Average length of U.S. vehicle ownership hit an all-time high
The latest data compiled by global market intelligence firm R.L. Polk & Co has found that Americans are now holding onto their new vehicles for a record 71.4 months. On the used vehicle side, that interval has risen to 49.9 months, a figure that also represents a new high mark. Collectively, the ownership period currently stands at 57 months, up from about 38 months back in 2002.
Polk sees several main drivers behind this extended ownership trend. For openers, the continuing soft economy and high unemployment rates are impacting purchase decisions of many would-be buyers; and those who do make the move often finance the deal over a longer period of time to reduce the size of their monthly payments. The fact that improved build quality and durability of modern cars and trucks makes it less risky to hold onto a given vehicle for a longer time period also factors into the equation, especially since a number of manufacturers now offer basic warranty coverage with extended terms.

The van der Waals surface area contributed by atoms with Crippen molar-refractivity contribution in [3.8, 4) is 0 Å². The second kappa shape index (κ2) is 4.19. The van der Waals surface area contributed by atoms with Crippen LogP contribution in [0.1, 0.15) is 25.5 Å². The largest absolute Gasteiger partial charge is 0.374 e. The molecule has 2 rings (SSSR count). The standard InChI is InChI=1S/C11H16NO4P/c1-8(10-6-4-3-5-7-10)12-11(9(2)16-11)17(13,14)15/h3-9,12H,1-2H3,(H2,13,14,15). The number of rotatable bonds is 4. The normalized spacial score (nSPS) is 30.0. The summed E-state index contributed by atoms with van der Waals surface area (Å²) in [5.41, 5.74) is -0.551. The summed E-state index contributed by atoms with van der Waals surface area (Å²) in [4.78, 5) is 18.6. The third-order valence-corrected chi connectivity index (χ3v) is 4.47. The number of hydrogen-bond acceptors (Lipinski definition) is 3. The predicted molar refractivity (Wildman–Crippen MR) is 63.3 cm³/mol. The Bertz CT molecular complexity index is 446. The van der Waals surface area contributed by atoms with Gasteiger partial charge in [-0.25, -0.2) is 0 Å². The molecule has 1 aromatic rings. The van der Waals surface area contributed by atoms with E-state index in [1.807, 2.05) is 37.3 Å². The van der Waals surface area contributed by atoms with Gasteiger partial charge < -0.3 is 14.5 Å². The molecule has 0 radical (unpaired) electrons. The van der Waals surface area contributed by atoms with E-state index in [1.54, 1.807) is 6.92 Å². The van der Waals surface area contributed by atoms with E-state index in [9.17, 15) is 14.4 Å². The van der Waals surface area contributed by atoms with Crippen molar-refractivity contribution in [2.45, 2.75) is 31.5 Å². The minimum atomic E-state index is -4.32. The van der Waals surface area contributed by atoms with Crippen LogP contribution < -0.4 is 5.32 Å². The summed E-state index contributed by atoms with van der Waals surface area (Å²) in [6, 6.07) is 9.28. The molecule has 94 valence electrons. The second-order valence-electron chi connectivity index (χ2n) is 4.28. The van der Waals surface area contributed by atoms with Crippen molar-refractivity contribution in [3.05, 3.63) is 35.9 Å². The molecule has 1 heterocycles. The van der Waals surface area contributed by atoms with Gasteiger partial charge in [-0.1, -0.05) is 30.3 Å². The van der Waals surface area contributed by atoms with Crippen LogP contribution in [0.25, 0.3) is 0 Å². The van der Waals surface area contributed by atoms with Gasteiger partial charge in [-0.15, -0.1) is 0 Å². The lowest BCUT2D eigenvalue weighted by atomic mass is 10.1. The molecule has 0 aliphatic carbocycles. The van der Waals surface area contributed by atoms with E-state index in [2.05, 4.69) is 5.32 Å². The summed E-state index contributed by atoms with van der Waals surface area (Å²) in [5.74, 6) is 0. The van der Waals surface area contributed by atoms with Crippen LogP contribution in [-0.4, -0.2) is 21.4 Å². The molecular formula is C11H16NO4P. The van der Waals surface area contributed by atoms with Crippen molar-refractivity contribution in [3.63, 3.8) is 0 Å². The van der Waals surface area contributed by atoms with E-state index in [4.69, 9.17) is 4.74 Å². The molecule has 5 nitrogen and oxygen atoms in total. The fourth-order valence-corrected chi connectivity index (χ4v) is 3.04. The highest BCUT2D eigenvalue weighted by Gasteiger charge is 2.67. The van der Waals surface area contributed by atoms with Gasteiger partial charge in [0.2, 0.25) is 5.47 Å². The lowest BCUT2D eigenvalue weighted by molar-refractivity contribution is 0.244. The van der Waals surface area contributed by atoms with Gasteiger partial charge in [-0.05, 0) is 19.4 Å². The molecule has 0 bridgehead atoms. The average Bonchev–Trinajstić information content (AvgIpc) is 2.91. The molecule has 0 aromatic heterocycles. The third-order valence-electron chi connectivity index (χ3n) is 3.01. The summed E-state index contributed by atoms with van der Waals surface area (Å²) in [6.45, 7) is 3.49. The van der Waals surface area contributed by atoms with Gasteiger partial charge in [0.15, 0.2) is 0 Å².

Polk believes that it will be at least 2015 before the annual sales volume in the U.S. auto industry will once again hit the 16-million level achieved prior to the current downturn. While projecting that the encouraging upward trend in new-vehicle sales will help reduce the average ownership period in the long run, Polk still foresees the turnaround process as likely to require several years. Last month, a corollary Polk research study found that the average age of the passenger car and light truck fleet in America has now reached an all-time high of 10.8 years.